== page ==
Google was quick to deflect blame this week after a raft of vulnerabilities were unearthed in Samsung’s Android-based Galaxy S6 Edge smartphone.
A total of 11 potentially hazardous bugs were discovered by Google’s Project Zero team, which is tasked with finding zero-day exploits in its software.
Among the vulnerabilities found was a flaw in Samsung's email software that could potentially allow hackers to have the victim’s emails forwarded to their own account.
While Google and Samsung have been long-time allies in the smartphone arena (at least in principle), that didn’t stop Google from making what appeared to be a concerted effort to distance itself from the South Korean mobile manufacturer in light of the security flaws – despite trying to give it a lighthearted spin.
In a blog post ingeniously titled “Hack the Galaxy”, Natalie Silvanovich, Google’s “Planner of Bug Bashes”, said: “The majority of Android devices are not made by Google, but by external companies known as Original Equipment Manufacturers or OEMs which use the Android Open-Source Project (AOSP) as the basis for mobile devices which they manufacture.
“OEMs are an important area for Android security research, as they introduce additional (and possibly vulnerable) code into Android devices at all privilege levels, and they decide the frequency of the security updates that they provide for their devices to carriers.”
So there you go - it’s all Samsung’s fault.
The great indoors
Apple Maps quickly became known as one of Apple’s biggest missteps when it was first released back in 2012, with issues ranging from widely misplaced location labelling to Salvador Dali-esque satellite images.
Still, the service has been improving steadily since then, and this week came word that Apple might be planning to take its mapping tech indoors.
As reported by Engadget UK, developer Steve Troughton-Smith recently stumbled upon an intriguing little app, called Indoor Survey, on the iPhone maker’s App Store.
According to the description, Indoor Survey allows iPhone users to set points on a map as they move through a building. As they do, the app measures the device’s radio frequency signal and aggregates this with the handset’s sensor data.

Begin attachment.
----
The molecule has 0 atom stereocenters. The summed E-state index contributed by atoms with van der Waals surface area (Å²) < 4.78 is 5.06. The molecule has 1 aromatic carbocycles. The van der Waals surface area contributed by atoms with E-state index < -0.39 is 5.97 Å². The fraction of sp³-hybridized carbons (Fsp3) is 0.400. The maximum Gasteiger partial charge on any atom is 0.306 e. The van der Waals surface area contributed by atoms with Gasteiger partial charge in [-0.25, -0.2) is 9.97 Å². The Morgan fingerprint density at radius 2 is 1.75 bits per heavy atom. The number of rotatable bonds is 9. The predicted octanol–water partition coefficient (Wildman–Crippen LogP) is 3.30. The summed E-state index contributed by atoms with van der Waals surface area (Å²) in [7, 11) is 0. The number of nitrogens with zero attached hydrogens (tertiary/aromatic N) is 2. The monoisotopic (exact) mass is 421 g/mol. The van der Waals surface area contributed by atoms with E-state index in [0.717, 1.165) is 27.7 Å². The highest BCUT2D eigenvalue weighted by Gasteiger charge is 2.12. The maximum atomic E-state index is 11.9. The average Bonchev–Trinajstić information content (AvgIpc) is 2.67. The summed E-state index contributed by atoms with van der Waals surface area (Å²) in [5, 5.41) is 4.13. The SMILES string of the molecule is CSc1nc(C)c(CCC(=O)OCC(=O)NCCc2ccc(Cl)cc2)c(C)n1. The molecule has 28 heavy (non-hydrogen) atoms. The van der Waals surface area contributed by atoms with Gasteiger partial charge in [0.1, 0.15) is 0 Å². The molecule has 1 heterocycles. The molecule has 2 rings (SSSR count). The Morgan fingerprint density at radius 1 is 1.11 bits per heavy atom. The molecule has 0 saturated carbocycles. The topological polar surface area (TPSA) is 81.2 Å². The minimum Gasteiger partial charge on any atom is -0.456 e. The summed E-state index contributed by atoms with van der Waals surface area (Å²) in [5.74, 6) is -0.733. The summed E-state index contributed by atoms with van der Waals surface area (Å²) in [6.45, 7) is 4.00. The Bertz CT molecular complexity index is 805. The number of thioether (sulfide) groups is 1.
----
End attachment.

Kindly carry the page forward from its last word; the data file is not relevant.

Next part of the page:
The result is an indoor positioning system that doesn’t rely on specialised equipment, meaning venue owners can map out buildings using just their iPhone.
Engadget notes that the app is hidden away in the App Store and can only be accessed by a direct link. You can check it out for yourself here.
You can now watch your favourite “epic fail” videos in 360 degrees after YouTube introduced virtual reality support this week.
The new VR features are available through the Android version of YouTube’s smartphone app, but only for owners of Google’s Cardboard viewer.
Once in a VR-supporting video - essentially those that have been shot in 360 degrees - users can bring up the new Cardboard icon from the options tab. Tapping this will allow owners of Google’s rudimentary VR headset to watch the video as if they were actually there.
VR features also extend to standard videos - Cardboard owners can view any video on the site through the headset and it’ll simulate the experience of being in a cinema.
Remember the days when Facebook was just a social media site? Us neither.
It seems like the company has its fingers in all manner of technology pies these days, and you can now add artificial intelligence to the roster.
Facebook’s AI Research (FAIR) team announced what it called “new milestones” in AI this week after training machines to “identify objects in photos, understand natural language, predict, and plan.”
Facebook says it has developed an object detection system that enables computers to accurately distinguish between objects in a photo 30 percent faster than previous “industry benchmarks”. This isn’t just limited to ‘animal' and ‘object', either - according to the BBC, Facebook’s AI is so smart it can distinguish between different breeds of dog.
But that’s not all - the company is also working on a predictive learning system that gives computers the ability to understand what will happen in the future from observing the world around it. Tin foil hats at the ready, people.
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